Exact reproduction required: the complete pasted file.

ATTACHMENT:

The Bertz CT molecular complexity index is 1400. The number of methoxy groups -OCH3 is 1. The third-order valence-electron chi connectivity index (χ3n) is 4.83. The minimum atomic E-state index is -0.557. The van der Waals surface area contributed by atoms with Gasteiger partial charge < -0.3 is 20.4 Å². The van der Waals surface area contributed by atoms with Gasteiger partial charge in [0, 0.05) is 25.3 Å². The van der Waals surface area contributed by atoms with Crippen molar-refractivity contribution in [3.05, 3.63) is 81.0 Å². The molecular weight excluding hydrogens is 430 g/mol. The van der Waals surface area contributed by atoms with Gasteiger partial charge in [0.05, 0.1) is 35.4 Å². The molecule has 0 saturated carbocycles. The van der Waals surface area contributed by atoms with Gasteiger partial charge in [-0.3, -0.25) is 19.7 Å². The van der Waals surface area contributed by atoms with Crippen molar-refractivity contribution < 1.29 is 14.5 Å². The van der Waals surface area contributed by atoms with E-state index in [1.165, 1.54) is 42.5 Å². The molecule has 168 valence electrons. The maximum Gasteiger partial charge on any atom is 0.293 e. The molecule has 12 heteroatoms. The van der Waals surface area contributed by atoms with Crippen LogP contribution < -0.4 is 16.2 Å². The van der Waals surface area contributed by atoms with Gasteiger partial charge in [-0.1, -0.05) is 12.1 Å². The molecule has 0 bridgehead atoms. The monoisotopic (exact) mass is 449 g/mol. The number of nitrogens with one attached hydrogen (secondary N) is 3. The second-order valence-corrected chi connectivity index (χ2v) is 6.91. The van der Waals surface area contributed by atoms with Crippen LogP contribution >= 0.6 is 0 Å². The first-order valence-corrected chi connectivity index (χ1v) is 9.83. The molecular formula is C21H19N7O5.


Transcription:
The Bertz CT molecular complexity index is 1400. The number of methoxy groups -OCH3 is 1. The third-order valence-electron chi connectivity index (χ3n) is 4.83. The minimum atomic E-state index is -0.557. The van der Waals surface area contributed by atoms with Gasteiger partial charge < -0.3 is 20.4 Å². The van der Waals surface area contributed by atoms with Gasteiger partial charge in [0, 0.05) is 25.3 Å². The van der Waals surface area contributed by atoms with Crippen molar-refractivity contribution in [3.05, 3.63) is 81.0 Å². The molecular weight excluding hydrogens is 430 g/mol. The van der Waals surface area contributed by atoms with Gasteiger partial charge in [0.05, 0.1) is 35.4 Å². The molecule has 0 saturated carbocycles. The van der Waals surface area contributed by atoms with Gasteiger partial charge in [-0.3, -0.25) is 19.7 Å². The van der Waals surface area contributed by atoms with Crippen molar-refractivity contribution < 1.29 is 14.5 Å². The van der Waals surface area contributed by atoms with E-state index in [1.165, 1.54) is 42.5 Å². The molecule has 168 valence electrons. The maximum Gasteiger partial charge on any atom is 0.293 e. The molecule has 12 heteroatoms. The van der Waals surface area contributed by atoms with Crippen LogP contribution < -0.4 is 16.2 Å². The van der Waals surface area contributed by atoms with Gasteiger partial charge in [-0.1, -0.05) is 12.1 Å². The molecule has 0 bridgehead atoms. The monoisotopic (exact) mass is 449 g/mol. The number of nitrogens with one attached hydrogen (secondary N) is 3. The second-order valence-corrected chi connectivity index (χ2v) is 6.91. The van der Waals surface area contributed by atoms with Crippen LogP contribution >= 0.6 is 0 Å². The first-order valence-corrected chi connectivity index (χ1v) is 9.83. The molecular formula is C21H19N7O5.